San Joaquin County District Attorney Tori Verber Salazar is not up for reelection this year.
But if she does seek office again in 2022, it appears that she will be doing so without the endorsement or financial support of any of the police unions in San Joaquin County.
On Monday, The Justice Collaborative – a project of the San Francisco-based Tides Advocacy Fund – announced that Verber Salazar had signed on to a letter of prosecutors from around the country that have declared that they will not seek either endorsements or contributions from police unions for current or upcoming campaigns.
The announcement came less than a month after Verber Salazar made waves by announcing that her office would no longer seek financial penalties for low-level offenses such as speeding and other misdemeanor crimes.
As social justice conversations continue to dominate headlines around the country – spurred largely by the killing of George Floyd in Minneapolis earlier this summer – the letter seeks to create separation between the offices that commonly review police misconduct charges and the entities that represent the officers that may one day be before the court.
“We cannot ignore the reasonable skepticism our communities have about our ability to objectively review an instance of police misconduct because we accepted political and financial support from an organization representing the person whose conduct is under review,” the letter states. “When police misconduct occurs, it is our responsibility to consider those cases with the same objectivity and analysis we apply to any other case.
“We recognize now that being on the ‘political payroll of police unions is imply inappropriate and unethical.”
The letter had signatories from established prosecutors like Chesa Boudin of San Francisco – the Public Defender that became the city’s top prosecutor in 2018 – while Alameda County district attorney Nancy O’Malley was listed in the “declined to sign” section of the group’s website with the further explanation that he already does not accept contributions from law enforcement agencies.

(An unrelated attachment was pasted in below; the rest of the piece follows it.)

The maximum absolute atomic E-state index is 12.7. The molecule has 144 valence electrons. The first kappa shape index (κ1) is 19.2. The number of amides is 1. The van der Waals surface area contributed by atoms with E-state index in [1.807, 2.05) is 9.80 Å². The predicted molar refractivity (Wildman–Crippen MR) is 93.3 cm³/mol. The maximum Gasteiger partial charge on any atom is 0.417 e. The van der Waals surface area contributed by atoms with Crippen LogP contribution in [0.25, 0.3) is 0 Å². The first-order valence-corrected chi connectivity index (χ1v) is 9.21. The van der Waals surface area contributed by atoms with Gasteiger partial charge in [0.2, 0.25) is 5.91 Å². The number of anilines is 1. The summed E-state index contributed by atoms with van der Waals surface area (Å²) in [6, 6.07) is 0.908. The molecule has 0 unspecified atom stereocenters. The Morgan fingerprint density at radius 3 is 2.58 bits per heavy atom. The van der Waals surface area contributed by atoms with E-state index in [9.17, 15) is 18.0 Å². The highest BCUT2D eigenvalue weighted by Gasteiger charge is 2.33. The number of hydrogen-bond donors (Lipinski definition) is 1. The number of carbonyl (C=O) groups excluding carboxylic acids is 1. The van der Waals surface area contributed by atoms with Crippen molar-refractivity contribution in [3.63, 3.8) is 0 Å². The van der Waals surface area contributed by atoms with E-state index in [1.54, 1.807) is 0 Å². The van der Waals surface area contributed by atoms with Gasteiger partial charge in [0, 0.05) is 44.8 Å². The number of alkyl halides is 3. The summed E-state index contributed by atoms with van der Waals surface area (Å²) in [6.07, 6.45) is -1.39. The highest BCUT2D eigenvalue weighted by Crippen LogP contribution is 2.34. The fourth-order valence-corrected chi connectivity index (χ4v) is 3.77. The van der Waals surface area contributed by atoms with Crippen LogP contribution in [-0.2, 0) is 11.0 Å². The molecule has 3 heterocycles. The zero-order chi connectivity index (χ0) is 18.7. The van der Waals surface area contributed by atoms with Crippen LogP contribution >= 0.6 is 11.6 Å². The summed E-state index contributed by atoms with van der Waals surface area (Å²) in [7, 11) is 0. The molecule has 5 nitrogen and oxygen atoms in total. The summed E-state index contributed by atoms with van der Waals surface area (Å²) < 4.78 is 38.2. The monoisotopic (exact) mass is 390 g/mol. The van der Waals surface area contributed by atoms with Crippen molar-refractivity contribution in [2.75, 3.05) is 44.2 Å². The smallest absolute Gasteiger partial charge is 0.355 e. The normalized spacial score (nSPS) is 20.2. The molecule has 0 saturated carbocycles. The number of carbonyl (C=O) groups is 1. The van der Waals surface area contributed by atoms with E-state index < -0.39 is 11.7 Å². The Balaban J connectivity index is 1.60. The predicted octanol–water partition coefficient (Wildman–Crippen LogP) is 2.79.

Arguably the most well-known prosecutor in the country – New York City’s Cyrus Vance – was also named on the “decline to sign” list but reiterated that he will not be accepting contributions from law enforcement entities this campaign cycle.
Locally, the decision to sign-on to the letter was not well-received by the Manteca Police Officers Association who rebuked her position even though they no longer donate to pollical campaigns.
“We wholeheartedly disagree with Tori’s opinion in the matter – using her logic prosecutors should not take any endorsement or contribution from anyone,” the union, headed by Ian Osborn, said in a statement. “Accepting these donations could mean that she owes those who contributed something.
“The MPOA decided several years ago to not donate to political campaigns. We find out money is better spent in town helping the less fortunate and underprivileged.”
A copy of the letter is listed on the website that launched Monday – DumpCopCash.com – and specifies that the aim of the movement is to improve the transparency between elected prosecutors and the communities they serve.
“We hear the resounding calls for us to do better by those we serve,” the letter stated. “Many steps remain, but one concrete and immediate way we intend to do better is by declining nay campaign endorsements or contributions made by a law enforcement union.
“For us – and for our communities – it just isn’t worth it.”